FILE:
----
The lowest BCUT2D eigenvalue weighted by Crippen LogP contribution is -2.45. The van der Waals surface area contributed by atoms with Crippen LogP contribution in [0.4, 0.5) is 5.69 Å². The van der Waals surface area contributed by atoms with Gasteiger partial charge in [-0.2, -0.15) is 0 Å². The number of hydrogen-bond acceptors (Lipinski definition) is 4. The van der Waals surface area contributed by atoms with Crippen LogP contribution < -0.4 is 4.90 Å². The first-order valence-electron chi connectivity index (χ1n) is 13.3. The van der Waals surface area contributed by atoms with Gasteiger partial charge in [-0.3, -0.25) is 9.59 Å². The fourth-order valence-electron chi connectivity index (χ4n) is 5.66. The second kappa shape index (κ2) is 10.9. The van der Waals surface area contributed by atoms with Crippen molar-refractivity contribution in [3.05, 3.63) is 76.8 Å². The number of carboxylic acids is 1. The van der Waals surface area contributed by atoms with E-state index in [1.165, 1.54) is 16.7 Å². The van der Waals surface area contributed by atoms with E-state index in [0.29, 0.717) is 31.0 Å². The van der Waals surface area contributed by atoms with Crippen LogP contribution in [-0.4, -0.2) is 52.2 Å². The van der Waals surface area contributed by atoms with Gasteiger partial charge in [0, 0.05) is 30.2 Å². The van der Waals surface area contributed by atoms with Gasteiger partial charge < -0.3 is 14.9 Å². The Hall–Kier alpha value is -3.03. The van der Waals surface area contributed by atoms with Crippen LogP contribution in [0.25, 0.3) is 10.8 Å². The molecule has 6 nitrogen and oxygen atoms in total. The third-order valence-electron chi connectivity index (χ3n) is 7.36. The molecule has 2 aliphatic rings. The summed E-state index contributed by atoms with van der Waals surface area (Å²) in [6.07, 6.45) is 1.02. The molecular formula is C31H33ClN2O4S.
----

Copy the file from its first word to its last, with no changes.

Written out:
The lowest BCUT2D eigenvalue weighted by Crippen LogP contribution is -2.45. The van der Waals surface area contributed by atoms with Crippen LogP contribution in [0.4, 0.5) is 5.69 Å². The van der Waals surface area contributed by atoms with Gasteiger partial charge in [-0.2, -0.15) is 0 Å². The number of hydrogen-bond acceptors (Lipinski definition) is 4. The van der Waals surface area contributed by atoms with Crippen LogP contribution < -0.4 is 4.90 Å². The first-order valence-electron chi connectivity index (χ1n) is 13.3. The van der Waals surface area contributed by atoms with Gasteiger partial charge in [-0.3, -0.25) is 9.59 Å². The fourth-order valence-electron chi connectivity index (χ4n) is 5.66. The second kappa shape index (κ2) is 10.9. The van der Waals surface area contributed by atoms with Crippen molar-refractivity contribution in [3.05, 3.63) is 76.8 Å². The number of carboxylic acids is 1. The van der Waals surface area contributed by atoms with E-state index in [1.165, 1.54) is 16.7 Å². The van der Waals surface area contributed by atoms with E-state index in [0.29, 0.717) is 31.0 Å². The van der Waals surface area contributed by atoms with Crippen LogP contribution in [-0.4, -0.2) is 52.2 Å². The van der Waals surface area contributed by atoms with Gasteiger partial charge in [0, 0.05) is 30.2 Å². The van der Waals surface area contributed by atoms with Gasteiger partial charge < -0.3 is 14.9 Å². The Hall–Kier alpha value is -3.03. The van der Waals surface area contributed by atoms with Crippen LogP contribution in [0.25, 0.3) is 10.8 Å². The molecule has 6 nitrogen and oxygen atoms in total. The third-order valence-electron chi connectivity index (χ3n) is 7.36. The molecule has 2 aliphatic rings. The summed E-state index contributed by atoms with van der Waals surface area (Å²) in [6.07, 6.45) is 1.02. The molecular formula is C31H33ClN2O4S.